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  • Research article
  • Open Access

Chemerin 156F, generated by chymase cleavage of prochemerin, is elevated in joint fluids of arthritis patients

Arthritis Research & Therapy201820:132

https://doi.org/10.1186/s13075-018-1615-y

  • Received: 1 March 2018
  • Accepted: 1 May 2018
  • Published:

Abstract

Background

Chemerin is a chemoattractant involved in immunity that also functions as an adipokine. Chemerin is secreted as an inactive precursor (chem163S), and its activation requires proteolytic cleavages at its C-terminus, involving proteases in coagulation, fibrinolysis, and inflammation. Previously, we found chem158K was the dominant chemerin form in synovial fluids from patients with arthritis. In this study, we aimed to characterize a distinct cleaved chemerin form, chem156F, in osteoarthritis (OA) and rheumatoid arthritis (RA).

Methods

Purified chem156F was produced in transfected CHO cells. To quantify chem156F in OA and RA samples, we developed a specific ELISA for chem156F using antibody raised against a peptide representing the C-terminus of chem156F.

Results

Ca2+ mobilization assays showed that the EC50 values for chem163S, chem156F, and chem157S were 252 ± 141 nM, 133 ± 41.5 nM, and 5.83 ± 2.48 nM, respectively. chem156F was more active than its precursor, chem163S, but very much less potent than chem157S, the most active chemerin form. Chymase was shown to be capable of cleaving chem163S at a relevant rate. Using the chem156F ELISA we found a substantial amount of chem156F present in synovial fluids from patients with OA and RA, 24.06 ± 5.51 ng/ml and 20.35 ± 5.19 ng/ml (mean ± SEM, n = 25) respectively, representing 20% of total chemerin in OA and 76.7% of chemerin in RA synovial fluids.

Conclusions

Our data show that chymase cleavage of chem163S to partially active chem156F can be found in synovial fluids where it can play a role in modulation of the inflammation in joints.

Keywords

  • Adipokine
  • Arthritis
  • Inflammation
  • Osteoarthritis
  • Serine protease

Background

Chemerin is involved in innate and adaptive immunity as a chemoattractant for natural killer (NK) cells, macrophages, and certain dendritic cell (DC) subsets [1, 2] but is also an adipokine [36]. Chemerin is well conserved across mammalian species with strong homology within its C-terminus. Human chemerin is expressed as a 163-amino-acid preproprotein containing a 20-amino-acid signal sequence, and is secreted as a 143-amino-acid precursor, prochemerin (chem163S) [2]. A characteristic of chemerin is that chem163S has low biological activity and requires precise extracellular C-terminal proteolytic processing to achieve its full functional activity. A variety of enzymes involved in blood coagulation, fibrinolysis, and inflammation—such as factor XIa, plasmin, carboxypeptidase B2 (also known as thrombin-activatable fibrinolysis inhibitor), elastase, or chymase—can proteolyze chemerin, leading to its activation or inactivation [710].

Rheumatoid arthritis (RA) and osteoarthritis (OA) are the most common forms of autoimmune and degenerative arthritis, respectively. Immune cell infiltrates are observed in synovial tissues in both diseases. We previously demonstrated that carboxypeptidase B2 (CPB2) regulates inflammation and tissue destruction in human and/or mouse models of RA and OA [11, 12]. In this study we investigate the presence of the cleaved isoforms of chemerin in RA and OA synovial fluid samples.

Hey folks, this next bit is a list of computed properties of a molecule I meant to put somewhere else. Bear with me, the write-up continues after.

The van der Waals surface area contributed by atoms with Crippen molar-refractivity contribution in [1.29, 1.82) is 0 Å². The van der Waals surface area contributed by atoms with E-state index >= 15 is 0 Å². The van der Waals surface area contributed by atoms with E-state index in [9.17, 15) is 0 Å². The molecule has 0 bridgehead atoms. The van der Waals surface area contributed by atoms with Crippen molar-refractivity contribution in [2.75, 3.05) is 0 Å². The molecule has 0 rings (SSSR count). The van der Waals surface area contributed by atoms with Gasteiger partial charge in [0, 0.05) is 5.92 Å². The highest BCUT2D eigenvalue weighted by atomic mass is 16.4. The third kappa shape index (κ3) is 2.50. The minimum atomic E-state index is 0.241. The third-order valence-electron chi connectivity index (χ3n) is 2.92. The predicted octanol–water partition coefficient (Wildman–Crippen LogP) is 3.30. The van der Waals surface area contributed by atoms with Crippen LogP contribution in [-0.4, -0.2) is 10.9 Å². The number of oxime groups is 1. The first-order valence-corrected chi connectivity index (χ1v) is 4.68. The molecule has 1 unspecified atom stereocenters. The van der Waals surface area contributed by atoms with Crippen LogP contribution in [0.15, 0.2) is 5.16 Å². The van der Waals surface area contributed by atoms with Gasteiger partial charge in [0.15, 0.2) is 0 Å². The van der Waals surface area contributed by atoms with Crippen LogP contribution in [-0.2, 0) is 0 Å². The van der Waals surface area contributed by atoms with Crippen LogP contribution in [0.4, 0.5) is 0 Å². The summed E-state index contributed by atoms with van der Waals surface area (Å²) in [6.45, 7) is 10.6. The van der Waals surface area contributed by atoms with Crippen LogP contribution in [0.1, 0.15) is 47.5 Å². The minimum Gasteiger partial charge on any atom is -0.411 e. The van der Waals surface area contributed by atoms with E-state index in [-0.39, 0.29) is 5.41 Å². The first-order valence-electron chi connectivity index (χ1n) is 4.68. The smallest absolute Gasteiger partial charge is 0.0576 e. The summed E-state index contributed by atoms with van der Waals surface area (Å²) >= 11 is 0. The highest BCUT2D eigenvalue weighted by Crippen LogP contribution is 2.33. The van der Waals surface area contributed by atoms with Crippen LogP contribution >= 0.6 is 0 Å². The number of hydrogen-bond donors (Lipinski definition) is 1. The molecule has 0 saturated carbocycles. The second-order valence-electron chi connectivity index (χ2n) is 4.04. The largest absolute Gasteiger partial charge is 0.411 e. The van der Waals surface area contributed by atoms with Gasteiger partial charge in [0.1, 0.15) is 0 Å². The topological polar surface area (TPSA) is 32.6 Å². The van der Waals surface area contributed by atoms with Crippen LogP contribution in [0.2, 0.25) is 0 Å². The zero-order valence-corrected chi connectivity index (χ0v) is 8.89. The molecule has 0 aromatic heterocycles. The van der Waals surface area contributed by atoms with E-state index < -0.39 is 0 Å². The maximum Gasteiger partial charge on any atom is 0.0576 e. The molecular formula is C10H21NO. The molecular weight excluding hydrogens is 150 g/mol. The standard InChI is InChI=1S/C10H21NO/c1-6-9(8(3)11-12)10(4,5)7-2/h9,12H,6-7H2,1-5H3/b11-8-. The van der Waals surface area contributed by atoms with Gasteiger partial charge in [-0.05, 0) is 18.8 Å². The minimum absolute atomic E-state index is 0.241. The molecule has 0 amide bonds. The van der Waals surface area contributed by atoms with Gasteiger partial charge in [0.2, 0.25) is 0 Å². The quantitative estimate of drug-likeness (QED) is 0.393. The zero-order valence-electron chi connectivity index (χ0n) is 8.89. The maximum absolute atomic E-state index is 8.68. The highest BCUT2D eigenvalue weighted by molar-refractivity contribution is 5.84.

In order to study the biology of chemerin in vivo, we had previously produced various recombinant chemerin forms and developed specific ELISAs for them. Cleavage of the last four amino acids from chem163S by either FXIa or plasmin, giving rise to chem158K, represents a major step in prochemerin activation in vivo [13, 14]. Removal of the C-terminal lysine from chem158K, by either carboxypeptidase N (CPN) or CPB2, results in chem157S, the most potent chemerin form. On the other hand, chem155A is functionally inert [15]. A chemerin C-terminal peptide that represented chem156F is functionally active in vitro. In this article, we report the purification and characterization of chem156F, the generation of an anti-chem156F antibody, and the subsequent development of a specific ELISA for chem156F that we used to demonstrate the presence of chem156F in synovial fluid samples from patients with OA and RA.

Methods

Generation of CHO-S stable cell clones expressing human chem156F

A cDNA clone encoding human chemerin (NM_002889) was obtained from Open Biosystems (Huntsville, AL, USA). A cDNA fragment encoding chem156F was amplified by PCR using Platinum Pfx DNA polymerase (Invitrogen, Carlsbad, CA, USA) with termination codons inserted into the primers (CHEM-5 Ngo Primer 5′-AGCCGGCCACCATGCGACGGCTGCTGAT used as sense primer, and hCHEM-3 Nhe-F Primer 5′-AGCTAGCTTAGAAGGCGAACTGTCCAGGGA used as anti-sense primer) [13]. The cDNA encoding chem156F was cloned into a ubiquitous chromatin opening element (UCOE) vector, pCET-1019AS-puro, provided by Millipore. The plasmid encoding chem156F was transfected into CHO-S cells and subsequent selection was performed as described previously [15]. Plasmids encoding cDNAs for mouse chemerin forms, homologous to human chem156F (mouse mchem155F) and human chem157S (mouse chem156S), were produced in a similar fashion.

Protein production

The selected CHO-S clone expressing chem156F was grown in suspension culture in CD Opti-CHO medium. To avoid cleavage of chemerin, the CHO-S cells were expanded in 225-cm2 T-flasks for 3 days before switching to CD-CHO medium. Static culture was then used to produce chem156F in 225-cm2 T-flasks for 3 days at 37 °C and purified as described previously [15]. The purified protein was characterized by SDS-PAGE. Mouse mchem156S and mchem155F were produced, purified, and characterized by the same methods.

Calcium mobilization assays